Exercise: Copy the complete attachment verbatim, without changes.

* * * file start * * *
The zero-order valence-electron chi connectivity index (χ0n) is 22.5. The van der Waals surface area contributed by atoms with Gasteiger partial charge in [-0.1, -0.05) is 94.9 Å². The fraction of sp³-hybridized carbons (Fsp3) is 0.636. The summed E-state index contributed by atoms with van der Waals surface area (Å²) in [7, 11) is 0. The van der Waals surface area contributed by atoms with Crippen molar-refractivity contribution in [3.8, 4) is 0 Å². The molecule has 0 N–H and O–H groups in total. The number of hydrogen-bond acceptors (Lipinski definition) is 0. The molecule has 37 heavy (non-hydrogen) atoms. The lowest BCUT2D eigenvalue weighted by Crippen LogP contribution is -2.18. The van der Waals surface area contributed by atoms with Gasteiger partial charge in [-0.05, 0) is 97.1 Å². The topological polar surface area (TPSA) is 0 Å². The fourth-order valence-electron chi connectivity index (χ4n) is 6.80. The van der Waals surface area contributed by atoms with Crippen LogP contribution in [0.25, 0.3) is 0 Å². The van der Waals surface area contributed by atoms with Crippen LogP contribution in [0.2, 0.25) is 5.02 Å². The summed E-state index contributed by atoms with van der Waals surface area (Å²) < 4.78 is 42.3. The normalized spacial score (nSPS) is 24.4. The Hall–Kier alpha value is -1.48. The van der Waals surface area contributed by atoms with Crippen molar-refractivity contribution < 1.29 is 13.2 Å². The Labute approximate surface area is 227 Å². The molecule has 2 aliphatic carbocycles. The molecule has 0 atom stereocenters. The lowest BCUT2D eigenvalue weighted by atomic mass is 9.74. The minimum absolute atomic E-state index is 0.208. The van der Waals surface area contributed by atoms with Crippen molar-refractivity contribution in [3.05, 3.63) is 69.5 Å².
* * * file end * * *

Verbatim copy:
The zero-order valence-electron chi connectivity index (χ0n) is 22.5. The van der Waals surface area contributed by atoms with Gasteiger partial charge in [-0.1, -0.05) is 94.9 Å². The fraction of sp³-hybridized carbons (Fsp3) is 0.636. The summed E-state index contributed by atoms with van der Waals surface area (Å²) in [7, 11) is 0. The van der Waals surface area contributed by atoms with Crippen molar-refractivity contribution in [3.8, 4) is 0 Å². The molecule has 0 N–H and O–H groups in total. The number of hydrogen-bond acceptors (Lipinski definition) is 0. The molecule has 37 heavy (non-hydrogen) atoms. The lowest BCUT2D eigenvalue weighted by Crippen LogP contribution is -2.18. The van der Waals surface area contributed by atoms with Gasteiger partial charge in [-0.05, 0) is 97.1 Å². The topological polar surface area (TPSA) is 0 Å². The fourth-order valence-electron chi connectivity index (χ4n) is 6.80. The van der Waals surface area contributed by atoms with Crippen LogP contribution in [0.25, 0.3) is 0 Å². The van der Waals surface area contributed by atoms with Crippen LogP contribution in [0.2, 0.25) is 5.02 Å². The summed E-state index contributed by atoms with van der Waals surface area (Å²) < 4.78 is 42.3. The normalized spacial score (nSPS) is 24.4. The Hall–Kier alpha value is -1.48. The van der Waals surface area contributed by atoms with Crippen molar-refractivity contribution < 1.29 is 13.2 Å². The Labute approximate surface area is 227 Å². The molecule has 2 aliphatic carbocycles. The molecule has 0 atom stereocenters. The lowest BCUT2D eigenvalue weighted by atomic mass is 9.74. The minimum absolute atomic E-state index is 0.208. The van der Waals surface area contributed by atoms with Crippen molar-refractivity contribution in [3.05, 3.63) is 69.5 Å².